Prices rise when the money supply is changed relative to GDP. There will be periods when prices rise or fall temporarily, however those are corrected with supply/demand function. It’s impossible to measure something when the units we use are constantly changing. CPI is the unit we use to calculate inflation. CPI calculation has been changed over and over again through tactics such as hedonics, and substitutions. If the baskets of goods are being manipulated, is CPI a true measurement of anything? This would be like measuring the distance between Calgary and Winnipeg on year using kilometers. Then saying the distance between those two cities has changed the next year, but only because the distance you claim a kilometer measures is has changed.

    The true measurement and definition of inflation is the change in money supply relative to GDP. The monetary base of Canada and America are increasing much faster than GDP growth. There are a lot of temporary factors pushing certain prices down. Once those factors have been exhausted the monetary base will expand and without a doubt consumer prices will rise in proportion to the increased monetary base.

  • “Prices rise when the money supply is changed relative to GDP.”

    I would imagine if capacity shrank we would get inflation too. Imagine a general crop failure, in that case we would see an inflation in food prices even if the money supply remained the same. Inflation can be a monetary or a capacity driven phenomena. You would not argue unemployment had one cause so why inflation?

    “The true measurement and definition of inflation is the change in money supply relative to GDP”

    Ah that takes me back to the beginning of all this bullshit. Why? See above.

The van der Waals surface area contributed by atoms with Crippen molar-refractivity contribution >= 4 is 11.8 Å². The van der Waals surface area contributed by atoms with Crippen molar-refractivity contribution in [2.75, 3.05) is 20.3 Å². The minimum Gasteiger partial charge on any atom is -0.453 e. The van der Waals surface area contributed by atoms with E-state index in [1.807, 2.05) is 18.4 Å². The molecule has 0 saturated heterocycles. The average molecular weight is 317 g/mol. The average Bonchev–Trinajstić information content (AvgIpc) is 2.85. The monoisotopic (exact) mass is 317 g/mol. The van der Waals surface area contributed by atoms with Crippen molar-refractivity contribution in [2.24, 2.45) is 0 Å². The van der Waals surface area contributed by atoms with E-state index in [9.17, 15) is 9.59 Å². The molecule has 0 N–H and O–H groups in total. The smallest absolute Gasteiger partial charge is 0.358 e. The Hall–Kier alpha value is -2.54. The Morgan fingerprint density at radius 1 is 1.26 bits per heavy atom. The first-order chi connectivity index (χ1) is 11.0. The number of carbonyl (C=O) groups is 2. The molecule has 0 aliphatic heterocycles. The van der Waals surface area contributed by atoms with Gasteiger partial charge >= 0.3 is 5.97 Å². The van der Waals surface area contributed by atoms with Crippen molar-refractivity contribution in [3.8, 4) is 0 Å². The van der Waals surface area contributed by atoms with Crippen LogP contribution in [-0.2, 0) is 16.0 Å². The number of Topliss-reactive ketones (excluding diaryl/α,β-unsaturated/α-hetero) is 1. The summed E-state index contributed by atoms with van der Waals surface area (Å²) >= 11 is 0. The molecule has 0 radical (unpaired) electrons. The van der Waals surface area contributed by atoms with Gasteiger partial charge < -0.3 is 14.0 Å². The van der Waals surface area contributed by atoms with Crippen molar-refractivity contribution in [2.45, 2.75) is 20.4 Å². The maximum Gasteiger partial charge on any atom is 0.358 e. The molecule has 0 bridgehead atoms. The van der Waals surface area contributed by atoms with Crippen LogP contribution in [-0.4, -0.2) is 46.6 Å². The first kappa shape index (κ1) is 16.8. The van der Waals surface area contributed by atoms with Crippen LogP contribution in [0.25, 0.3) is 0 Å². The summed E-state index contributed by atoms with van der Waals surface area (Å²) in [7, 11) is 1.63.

“is CPI a true measurement of anything”

    It is a proxy nothing more, nothing less…kinda like the standard unemployment rate.

  • I think the definition of inflation quoted by Hank is a good one: “a continuing rise in the general price level.”

    If a crop failure increases food prices, that is a change in relative prices (food becomes more expensive compared to everything else) rather than inflation (prices in general increase). However, that does not mean that inflation can be defined or measured as “the change in money supply relative to GDP.” Increasing the money supply causes inflation only to the extent that the additional money is spent and only to the extent that this additional spending increases prices as opposed to output.

    If the economy is operating at full capacity, then more money means higher prices. However, if the economy is operating below full capacity, then more money can help facilitate more output without dramatically higher prices.

    Since inflation is about the general price level, the appropriate measure is a broadly-based index of prices, like CPI. Of course, CPI is not perfect. It tends to overstate inflation by overlooking the ability of consumers to substitute cheaper products for more expensive ones as well as improvements in product quality. The C. D. Howe Institute has a paper out this morning on that topic.

  • “If the economy is operating at full capacity, then more money means higher prices.”

    That is what I was trying to get at. There was a time when food prices were closely linked to wage rates such that crop failure could cause a general rise in the price level.

    My only point was that we could imagine for example a natural disaster which wiped out capacity and holding the money supply constant get inflation. But in that case inflation would not have a monetary cause. Inflation is not anywhere and everywhere a monetary phenomena.

    So sorry to hank if he was, indeed, not pushing monetarist dogma.

Leave a Reply

Your email address will not be published.